Febrile Seizures in Children
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- Febrile seizures are common in children between six months and 6 years old
- Febrile seizures are episodes of uncontrolled jerking or stiffening and loss of consciousness caused by fevers
- If your child is having a seizure, keep them safe. Do not try to put anything in their mouth. Call for help if the seizure lasts more than 3 minutes
- Most children recover well after a febrile seizure and do not require any special tests or admission to hospital
- Treating your child with fever medications will help keep them comfortable but will not necessarily prevent a febrile seizure
What Is It?
When a child has a seizure, they may have: stiffening of their arms or legs, short jerking movements of their muscles that cannot be controlled, smacking of their lips or strange tongue movements and rolling back of the eyes. Seizures almost always include loss of consciousness so your child may not be responsive.
A febrile seizure is when your child has a seizure when unwell with a fever. Febrile seizures usually only last a few minutes. Febrile seizures are quite common in healthy children between six months and six years old. Close to four per cent of all children will have at least one febrile seizure during their early childhood. These seizures can be quite frightening to families but rarely cause any harm to the child.
Seizures occur suddenly and usually without warning. You may see the following:
- Your child will be unresponsive
- Their eyes may roll back in their head, or to one side
- They may make grunting noises, have more saliva in their mouth or turn purple/blue around their lips
- Their arms and legs may go stiff or start shaking rhythmically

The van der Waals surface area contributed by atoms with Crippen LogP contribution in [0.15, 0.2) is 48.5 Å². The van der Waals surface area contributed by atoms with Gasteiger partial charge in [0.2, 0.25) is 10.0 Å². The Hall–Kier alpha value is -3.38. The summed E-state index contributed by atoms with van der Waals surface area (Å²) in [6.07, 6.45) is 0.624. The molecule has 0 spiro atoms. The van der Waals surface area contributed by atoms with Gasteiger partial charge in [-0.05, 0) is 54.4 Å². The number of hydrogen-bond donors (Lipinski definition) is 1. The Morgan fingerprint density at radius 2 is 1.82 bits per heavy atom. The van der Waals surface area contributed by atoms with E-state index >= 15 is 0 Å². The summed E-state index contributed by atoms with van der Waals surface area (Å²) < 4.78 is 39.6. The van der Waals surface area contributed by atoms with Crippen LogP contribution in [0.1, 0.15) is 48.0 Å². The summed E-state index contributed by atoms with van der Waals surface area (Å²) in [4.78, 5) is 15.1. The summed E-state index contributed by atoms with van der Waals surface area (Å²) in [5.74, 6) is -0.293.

What Should I Do if My Child has a Febrile Seizure?
- Stay calm
- Remove any nearby objects that are sharp or hard
- If you can, roll your child gently onto their side. This prevents them from choking on mucus or vomit
- Try and put something soft under your child’s head (ie: jacket or pillow)
- Remove tight clothing, especially around the neck
- Do not try to stop the seizure movements or attempt to put anything into your child’s mouth
- Your child’s doctor will want to know how long the seizure lasted. If possible, note the time it begins (twitching of face, arms, legs) and ends (twitching stops, child may stare blankly and moan)
- If the seizure is less than three minutes long, take your child to see a doctor right away
- If the seizure has not stopped after three minutes, call an ambulance right away
What Will My Child be like After the Seizure?
- Sometimes children are confused or drowsy after a seizure and need to sleep for a while. Your child will let you know when they are ready to get up and resume normal activities.
- Be sure to wait until your child is alert before giving food, drinks or medicine by mouth.
What Will the Doctor Do When They See My Child?
When you see your doctor, they will ask you to describe the seizure in detail. They will want to know how long it lasted and how your child was moving during the seizure.
The doctor will examine your child to look for a cause for the fever and to make sure your child is acting normally. If there is a clear cause for your child’s fever (e.g.: cough and runny nose), the doctor will usually not order any extra tests. However, if your doctor feels there is something wrong, they will order some tests to rule out other possible causes of seizures.
Most children who look well after a short febrile seizure are safe to go home. A small number of children may need some tests or extra time to be observed in the emergency department before they are safe to go home.
How Can I Prevent Febrile Seizures?